The pandemic effect on undocumented migration

By Duc Hung   May 7, 2020 | 01:00 pm GMT+7

Covid-19 has exposed the vulnerability of irregular Vietnamese migrants, driven by survival to risk life and limb.

Duc Hung

Duc Hung

"I want to return to Vietnam but can’t. Can you help me?" a Vietnamese migrant in the U.K. asked me as the number of new coronavirus infections continues to rise locally.

"It is scary. In my area, five people have been infected. It’s even worse in nearby localities," he stressed.

Tuan, 32, a husband and father of two, does not want his full name on paper.

A native from north central Ha Tinh’s Hong Linh Town, Tuan borrowed $25,000 to pay off a trafficking ring to help him reach the U.K. hidden inside a refrigerated container transported from Calais, France back in 2016.

Poverty stricken, many Vietnamese opt to illegally enter Europe where they find manual employment, often farming cannabis. Those that managed to make enough money either return home or manage to stay on thanks to a myriad of loopholes.

Smugglers usually strip their human cargo of identity, many facing the peril of a nameless death like the 39 that suffocated to death in a refrigerated container truck in Essex outside London last year.

For the past four years, Tuan has worked in nail salons, restaurants and construction, earning £500-700 a week to pay off his ‘trafficking debt’, setting money aside for his wife to open a savings account back home.

Having endured many risks, Tuan now faces the Covid-19 threat, which has left him unemployed and without medical support in case of infection.

Anyone wearing a mask in the U.K. is considered infected and faces discrimination, Tuan said, adding he has refrained from venturing outside his 30-square-meter apartment except for food to ensure social distancing.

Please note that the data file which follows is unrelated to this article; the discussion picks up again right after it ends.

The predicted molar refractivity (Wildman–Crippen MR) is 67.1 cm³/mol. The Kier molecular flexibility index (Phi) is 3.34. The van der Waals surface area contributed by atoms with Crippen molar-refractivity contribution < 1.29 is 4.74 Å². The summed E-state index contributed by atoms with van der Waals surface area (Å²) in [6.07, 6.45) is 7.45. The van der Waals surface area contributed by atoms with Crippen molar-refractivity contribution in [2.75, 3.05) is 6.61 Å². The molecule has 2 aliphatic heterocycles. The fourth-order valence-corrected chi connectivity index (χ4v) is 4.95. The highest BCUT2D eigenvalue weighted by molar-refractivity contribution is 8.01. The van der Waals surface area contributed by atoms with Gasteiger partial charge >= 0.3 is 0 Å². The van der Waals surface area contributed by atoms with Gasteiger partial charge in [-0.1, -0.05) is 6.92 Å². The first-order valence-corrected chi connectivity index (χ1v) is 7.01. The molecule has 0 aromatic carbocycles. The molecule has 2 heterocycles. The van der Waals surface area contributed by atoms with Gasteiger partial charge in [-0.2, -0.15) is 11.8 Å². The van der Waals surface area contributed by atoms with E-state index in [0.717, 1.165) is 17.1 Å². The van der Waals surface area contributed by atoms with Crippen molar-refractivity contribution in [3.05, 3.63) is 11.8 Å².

The U.K. is now the fourth largest infection hotspot in the world and the third biggest in Europe with more than 190,500 cases. Most recently, it has surpassed Italy to be the European nation with most deaths, at more than 30,000.

"If I get infected, I will treat myself, even though I’m not sure how," Tuan maintained, saying he swallows some ginger each time he has an itchy throat.

The U.K. medical system is currently overloaded, with too little staff to treat even British citizens, let alone migrants. Should he get infected, Tuan would be put on a waiting list, which does not ensure a medical check, unless his condition is fatal.

Tuan mostly relies on Vietnamese traditional remedies to kill a cold. Though over-the-counter medication is relatively cheap, prescriptions are hard to come by.

However, in rare cases, migrants access medicine via their employers, a troubled Tuan stated.

I was a little surprised when he asked me to help him get back to Vietnam.

"You must be kidding. You have traded your life to get to the U.K. If you return now, wouldn’t your entire plan be wasted?" I asked him.

Staff put up some signs at the NHS Nightingale Hospital as the spread of the coronavirus disease (COVID-19) continues, London, Britain, April 3, 2020. Photo by Reuters/John Sibley

Staff put up some signs at the NHS Nightingale Hospital as the spread of the coronavirus disease (COVID-19) continues, London, Britain, April 3, 2020. Photo by Reuters/John Sibley

Tuan explained that faced with unemployment and the possible risk of contracting Covid-19, it may well be better to return home and earn at least a little. But despite his feverish wish to reunite with his family, flights between the U.K. and Vietnam remain suspended.

I guess Tuan and many other migrants like him must have a lot on their mind, left vulnerable and without guidance amid a pandemic that has affected 212 countries and territories and claimed more than 250,000 lives so far.

Recent analysis held that of the 19,000 deaths in the U.K., authorities had only counted those who had died at hospital, and that the actual figure could be much higher.

"I’m not the only one, others are also desperate to go home, but there is no way out," Tuan said.

Covid-19 has given many of us time to reflect on our decisions. On what we choose to retain or let go. Perhaps risking your life for supposed easy gains far from home is, ultimately, not worth it. But then again, is the choice really yours to make.  

I wonder, if Covid-19 never broke out, would any of these migrants ever have considered returning to their families at all.

*Duc Hung is a journalist. The opinions expressed here are his own.

 
 
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